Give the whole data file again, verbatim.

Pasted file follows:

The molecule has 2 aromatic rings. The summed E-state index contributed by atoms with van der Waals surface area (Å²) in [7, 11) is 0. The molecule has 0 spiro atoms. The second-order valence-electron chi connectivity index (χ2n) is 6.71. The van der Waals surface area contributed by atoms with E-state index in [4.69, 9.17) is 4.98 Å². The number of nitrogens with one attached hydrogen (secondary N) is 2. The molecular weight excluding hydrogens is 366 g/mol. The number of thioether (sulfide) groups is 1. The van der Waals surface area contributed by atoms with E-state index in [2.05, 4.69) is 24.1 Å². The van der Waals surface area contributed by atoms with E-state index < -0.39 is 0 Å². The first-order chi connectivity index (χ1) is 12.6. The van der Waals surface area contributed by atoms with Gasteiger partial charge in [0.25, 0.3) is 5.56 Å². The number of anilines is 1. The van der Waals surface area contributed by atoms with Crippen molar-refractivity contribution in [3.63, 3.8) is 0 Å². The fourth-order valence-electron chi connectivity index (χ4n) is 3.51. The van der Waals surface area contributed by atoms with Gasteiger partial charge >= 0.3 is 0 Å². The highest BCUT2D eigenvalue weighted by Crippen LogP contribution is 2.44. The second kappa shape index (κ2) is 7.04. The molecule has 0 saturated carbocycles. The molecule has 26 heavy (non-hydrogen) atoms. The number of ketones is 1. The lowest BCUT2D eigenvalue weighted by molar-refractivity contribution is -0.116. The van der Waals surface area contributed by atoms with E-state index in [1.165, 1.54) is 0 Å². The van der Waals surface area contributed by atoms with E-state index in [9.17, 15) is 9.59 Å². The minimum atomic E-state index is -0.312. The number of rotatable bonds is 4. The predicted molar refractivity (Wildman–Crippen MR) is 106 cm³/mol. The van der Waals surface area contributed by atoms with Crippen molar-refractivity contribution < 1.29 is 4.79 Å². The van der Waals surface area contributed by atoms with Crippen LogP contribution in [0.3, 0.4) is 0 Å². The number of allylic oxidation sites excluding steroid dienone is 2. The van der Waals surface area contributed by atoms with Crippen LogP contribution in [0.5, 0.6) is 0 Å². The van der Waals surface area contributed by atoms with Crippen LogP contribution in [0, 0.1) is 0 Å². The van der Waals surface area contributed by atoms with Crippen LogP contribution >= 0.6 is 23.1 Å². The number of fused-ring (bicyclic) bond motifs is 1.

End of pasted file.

The molecule has 2 aromatic rings. The summed E-state index contributed by atoms with van der Waals surface area (Å²) in [7, 11) is 0. The molecule has 0 spiro atoms. The second-order valence-electron chi connectivity index (χ2n) is 6.71. The van der Waals surface area contributed by atoms with E-state index in [4.69, 9.17) is 4.98 Å². The number of nitrogens with one attached hydrogen (secondary N) is 2. The molecular weight excluding hydrogens is 366 g/mol. The number of thioether (sulfide) groups is 1. The van der Waals surface area contributed by atoms with E-state index in [2.05, 4.69) is 24.1 Å². The van der Waals surface area contributed by atoms with E-state index < -0.39 is 0 Å². The first-order chi connectivity index (χ1) is 12.6. The van der Waals surface area contributed by atoms with Gasteiger partial charge in [0.25, 0.3) is 5.56 Å². The number of anilines is 1. The van der Waals surface area contributed by atoms with Crippen molar-refractivity contribution in [3.63, 3.8) is 0 Å². The fourth-order valence-electron chi connectivity index (χ4n) is 3.51. The van der Waals surface area contributed by atoms with Gasteiger partial charge >= 0.3 is 0 Å². The highest BCUT2D eigenvalue weighted by Crippen LogP contribution is 2.44. The second kappa shape index (κ2) is 7.04. The molecule has 0 saturated carbocycles. The molecule has 26 heavy (non-hydrogen) atoms. The number of ketones is 1. The lowest BCUT2D eigenvalue weighted by molar-refractivity contribution is -0.116. The van der Waals surface area contributed by atoms with E-state index in [1.165, 1.54) is 0 Å². The van der Waals surface area contributed by atoms with E-state index in [9.17, 15) is 9.59 Å². The minimum atomic E-state index is -0.312. The number of rotatable bonds is 4. The predicted molar refractivity (Wildman–Crippen MR) is 106 cm³/mol. The van der Waals surface area contributed by atoms with Crippen molar-refractivity contribution < 1.29 is 4.79 Å². The van der Waals surface area contributed by atoms with Crippen LogP contribution in [0.3, 0.4) is 0 Å². The number of allylic oxidation sites excluding steroid dienone is 2. The van der Waals surface area contributed by atoms with Crippen LogP contribution in [0.5, 0.6) is 0 Å². The van der Waals surface area contributed by atoms with Crippen LogP contribution in [0, 0.1) is 0 Å². The van der Waals surface area contributed by atoms with Crippen LogP contribution >= 0.6 is 23.1 Å². The number of fused-ring (bicyclic) bond motifs is 1.